Last month, a concerned person alerted local Long Beach animal authorities about a brown pelican that was acting peculiar. The bird appeared to be in distress and was just “flopping” around. When authorities arrived, they found a bird that was obviously cold and painfully skinny. The bird’s size and other signs indicated that the brown pelican was malnourished. Unfortunately, malnourishment wasn’t the worst of this brown pelican’s troubles.
The bird had a huge slash on its pouch that cut through two layers of its elastic skin. The pattern of the injury wasn’t consistent with a bird that accidentally got caught on a fishing line or hook. At least one person had to probably use a lot of force to hold down the bird and cut through its pouch. The brown pelican was in so much pain that she couldn’t self-feed and she would’ve surely died a slow and painful death without intervention.
Fortunately, the brown pelican was eventually transferred to International Bird Rescue (IBR), and IBR is doing its part to care for the bird. But IBR can’t do everything on its own, and the organization is asking for your help, Care2 Members, in helping this innocent bird get justice.
Inflicting Pelican Pain on Purpose
As reported in the Los Angeles Times, Andrew Harmon, the spokesperson for IBR, expressed that while it’s hard to tell if more than one person was involved, the pelican’s injury lines up with other human-induced injuries. Sadly, as Harmon explains, “It would take potentially a lot of strength to hold that bird down.” This means that at least one person went through the trouble of forcefully holding down the bird (that can weigh up to 12 pounds and have a wingspan of 8.2 feet) just to inflict pain.
Surgery is this pelican’s only chance at freedom. In the meantime, the team at International Bird Rescue have put staples on the laceration in order for the bird to start self-feeding.
Slashing the “Competition”
As reported in International Bird Rescue, Jay Holcomb, the director of IBR, explained that while pelicans are in no way “competition” for the fishermen, the fishermen still perceive them as such. While we’d like to believe that this brown pelican’s brutal attack is a rare and isolated event, many fishermen take it a step further by maliciously mutilating and, sometimes, killing innocent pelicans because they think that the pelicans are competing for the same fish sources. In reality, Holcomb shares how the pelicans aren’t “competition” because they aren’t after the fishermen’s fish. The pelicans are after the fishermen’s bait, namely anchovies and sardines.
Pelicans Know How to Bounce Back
While the California Brown Pelican hasn’t always had it easy, it knows how to make a comeback. Its recovery is one of the finest examples of the Endangered Species Act (both at the federal level and California state level). Legal protection from the Migratory Bird Treaty Act also helped the bird’s population recuperate from the devastating DDT pesticide consequences. According to Pelican Life, thanks to the DDT pesticide, “In 1969, 750 nests were found but only four hatchlings. In 1970, there was only one chick.”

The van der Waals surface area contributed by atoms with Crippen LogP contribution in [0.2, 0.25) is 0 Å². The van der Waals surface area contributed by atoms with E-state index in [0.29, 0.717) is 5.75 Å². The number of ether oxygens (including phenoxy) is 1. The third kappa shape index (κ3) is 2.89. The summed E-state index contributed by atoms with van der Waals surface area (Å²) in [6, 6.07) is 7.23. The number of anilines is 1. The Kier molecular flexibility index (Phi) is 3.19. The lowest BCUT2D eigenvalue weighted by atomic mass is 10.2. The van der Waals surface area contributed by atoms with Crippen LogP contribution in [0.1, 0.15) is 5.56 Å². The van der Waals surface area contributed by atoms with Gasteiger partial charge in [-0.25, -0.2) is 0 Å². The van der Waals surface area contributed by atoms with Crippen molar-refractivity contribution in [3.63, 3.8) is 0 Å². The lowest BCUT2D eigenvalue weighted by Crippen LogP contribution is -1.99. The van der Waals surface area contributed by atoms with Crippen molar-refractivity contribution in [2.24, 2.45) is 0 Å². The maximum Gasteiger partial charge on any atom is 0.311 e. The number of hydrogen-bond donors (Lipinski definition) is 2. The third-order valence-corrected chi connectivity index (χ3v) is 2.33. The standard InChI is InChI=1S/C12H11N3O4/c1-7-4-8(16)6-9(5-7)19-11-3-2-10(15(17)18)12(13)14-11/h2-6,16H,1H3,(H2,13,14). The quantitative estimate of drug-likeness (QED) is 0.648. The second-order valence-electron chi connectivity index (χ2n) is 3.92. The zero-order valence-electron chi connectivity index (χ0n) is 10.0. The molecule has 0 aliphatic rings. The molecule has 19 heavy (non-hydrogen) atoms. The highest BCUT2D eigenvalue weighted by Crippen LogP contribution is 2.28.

Even though pelicans face natural and not-so natural dangers, human cruelty is a danger they face too often. According to the Pelican Rescue Team (PRT), they have seen pelican injuries like “broken/twisted bills, sliced or sliced-off pouches, broken wings and legs…and much worse.” PRT helped ‘Ellie the Pelly’ make a comeback after a human had intentionally broken her bill. While euthanasia seemed the only resort, Ellie got a second chance. A complicated surgery that required the realigning of her bill saved Ellie’s life. After she recuperated, Ellie got to fly back home like nothing had happened.
Thanks to GoPro camera technology, we actually got to see how Tanzania’s ‘Bigbird,’ another injured and abandoned pelican, relearned how to spread his wings and fly again — and it’s pretty epic. Let’s hope that we’ll see the Long Beach Brown Pelican soaring in the skies again soon.
Help This Pelican Get Justice
As of April 23, 2014, thanks to the generosity of individual donors and The Animal Legal Defense Fund, a $7,500 reward is being offered in exchange for information on this vicious and unnecessary pelican attack. There’s no excuse for leaving a pelican with its pouch hanging from her neck. If found and convicted, the perpetrator could pay a hefty fine of up to $15,000 and spend up to 6 months in a federal prison. If you have any information, then please alert the International Bird Rescue and the authorities. This pelican deserves justice.
Photo Credit: Beedie Savage